Following his return to London in 1719 Catesby resolved to return to the colonies and gather additional information for his illustrated Natural History... He gained the financial support of members of the local scientific community, many of who were members of the Royal Society keen to send a naturalist to Carolina who could provide an accurate account of its resources.  Among those who belonged to the Royal Society was William Sherard, who after examining Catesby’s drawings, was key in advancing the project. With further backing by Sir Hans Sloane, court physician and naturalist whose collection would form the basis for The British Museum, Catesby sailed to Carolina in 1722.

Catesby’s four years of travels following his second arrival in North America brought him throughout South Carolina, parts of Georgia, and the Bahamas. He was 

intent on visiting the same location at different times throughout the year in order to observe his subjects as they developed. In addition to gathering botanical specimens of potential horticultural importance, he also acquired birds and other creatures.  

Catesby’s patrons in London were eager to receive examples of the varieties of plants and animals he encountered but collecting, packaging, and sending them back to England served as a distraction to his intended Natural History...  Nevertheless, he continued to observe, paint, and write descriptions of the previously un-investigated wildlife he encountered on the shores and in the swamps, woods, and fields of the middle American colonies.

Catesby returned to England from his final voyage to America in 1726 and spent the next seventeen years preparing his Natural History... He envisioned his work containing colored plates reproducing his studies from nature in a substantial, folio-sized format, an achievement nearly unprecedented in earlier natural history publications. Catesby arranged for financing in the form of an interest-free loan from the Quaker Peter Collinson, a fellow of the Royal Society. Nevertheless, the cost of paying professionals to prepare his delineations on copper plates for printing was too great. To this end, with the assistance of Joseph Goupy (1689–1769), a French artist living in London, he taught himself to etch.  In addition to producing nearly all of the plates for his publication, Catesby closely supervised the coloring of the engravings, either painting the impressions himself or closely overseeing the work to insure its fidelity to his preparatory work. To further finance the project Catesby sold subscriptions, offering his book in sections of 20 plates to be published every four months.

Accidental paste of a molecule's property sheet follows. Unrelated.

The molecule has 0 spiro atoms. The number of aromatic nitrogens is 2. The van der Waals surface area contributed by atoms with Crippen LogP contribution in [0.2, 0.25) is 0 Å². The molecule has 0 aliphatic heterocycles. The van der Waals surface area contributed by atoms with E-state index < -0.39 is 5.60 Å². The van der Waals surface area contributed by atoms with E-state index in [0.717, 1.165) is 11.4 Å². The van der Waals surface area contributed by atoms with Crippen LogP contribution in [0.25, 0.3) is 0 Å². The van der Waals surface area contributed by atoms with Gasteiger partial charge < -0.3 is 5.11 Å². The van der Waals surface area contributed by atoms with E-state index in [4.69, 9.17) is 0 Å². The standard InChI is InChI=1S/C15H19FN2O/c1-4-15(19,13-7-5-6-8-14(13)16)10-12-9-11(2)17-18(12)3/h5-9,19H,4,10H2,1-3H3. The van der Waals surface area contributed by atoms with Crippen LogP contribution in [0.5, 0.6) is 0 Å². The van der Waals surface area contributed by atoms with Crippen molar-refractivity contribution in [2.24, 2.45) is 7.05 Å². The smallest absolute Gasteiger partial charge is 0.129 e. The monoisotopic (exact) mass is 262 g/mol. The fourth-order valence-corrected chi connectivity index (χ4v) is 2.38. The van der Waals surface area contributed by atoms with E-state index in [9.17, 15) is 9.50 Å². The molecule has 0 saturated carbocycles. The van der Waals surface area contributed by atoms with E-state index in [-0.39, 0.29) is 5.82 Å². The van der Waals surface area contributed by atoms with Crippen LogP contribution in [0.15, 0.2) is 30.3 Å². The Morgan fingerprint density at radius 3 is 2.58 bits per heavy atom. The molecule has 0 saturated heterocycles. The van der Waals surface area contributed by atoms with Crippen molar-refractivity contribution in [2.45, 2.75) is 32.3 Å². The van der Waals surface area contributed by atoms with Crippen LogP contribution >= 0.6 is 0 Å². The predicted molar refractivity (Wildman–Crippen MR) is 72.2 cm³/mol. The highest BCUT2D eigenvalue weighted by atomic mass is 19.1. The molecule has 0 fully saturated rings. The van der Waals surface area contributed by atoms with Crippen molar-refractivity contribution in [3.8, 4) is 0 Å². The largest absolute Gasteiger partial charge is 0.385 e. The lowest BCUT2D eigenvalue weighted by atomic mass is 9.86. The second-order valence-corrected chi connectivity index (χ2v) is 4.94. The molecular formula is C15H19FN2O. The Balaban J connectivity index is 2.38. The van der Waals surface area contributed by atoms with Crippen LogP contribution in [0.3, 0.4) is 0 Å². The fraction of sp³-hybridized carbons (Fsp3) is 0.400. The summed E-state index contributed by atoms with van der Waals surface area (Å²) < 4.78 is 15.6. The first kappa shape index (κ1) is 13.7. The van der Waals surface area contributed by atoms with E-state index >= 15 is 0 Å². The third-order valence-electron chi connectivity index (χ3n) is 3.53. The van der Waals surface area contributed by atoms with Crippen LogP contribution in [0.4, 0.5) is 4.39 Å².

The first volume of Natural History of Carolina, Florida & the Bahama Islands, containing one hundred plates, was completed in 1731 and no doubt facilitated his election as a fellow of the Royal Society in February, 1733. The second volume, also containing one hundred plates, was finished in 1743 and was supplemented with twenty plates based on information sent to Catesby by John Bartram and others in in America appeared in 1746–1747. Of the approximately 180 - 200 copies of the first edition produced, roughly 80 copies remain complete and accounted for and there are an unknown number in private collections. A second edition was issued by George Edwards in 1754 and a third edition, published by Benjamin White, in 1771 who continued to print examples of the plates until at least 1816. As early as 1749 editions were produced for the European market with translations of the text in German, Latin, and Dutch. In these the plates for the first volume and appendix were re-etched by Johann Michael Seligmann and the plates for the second volume re-etched by Nicolaus Friedrich Eisenberger and Georg Lichtensteger.  

Catesby’s tenacity resulted in a sweeping and compelling study of American plants, animals, and marine life native to little documented lands in which he strove to assign scientific nomenclature to his subjects. Indeed, Linnaeus, in his 1758 Systema Naturae, made use of much information brought to light by Catesby using it as the foundation of his system of binomial nomenclature for American species.

Throughout the production of his Natural History…Catesby lived in London with his Elizabeth Rowland with whom he had four children and married in 1747, before his death in 1749.

 *From James L. Reveal’s Identification of the plants and animals illustrated by Mark Catesby for The natural history of Carolina, Florida and the Bahama islands in the appendix of The Curious Mr. Catesby, University of Georgia Press.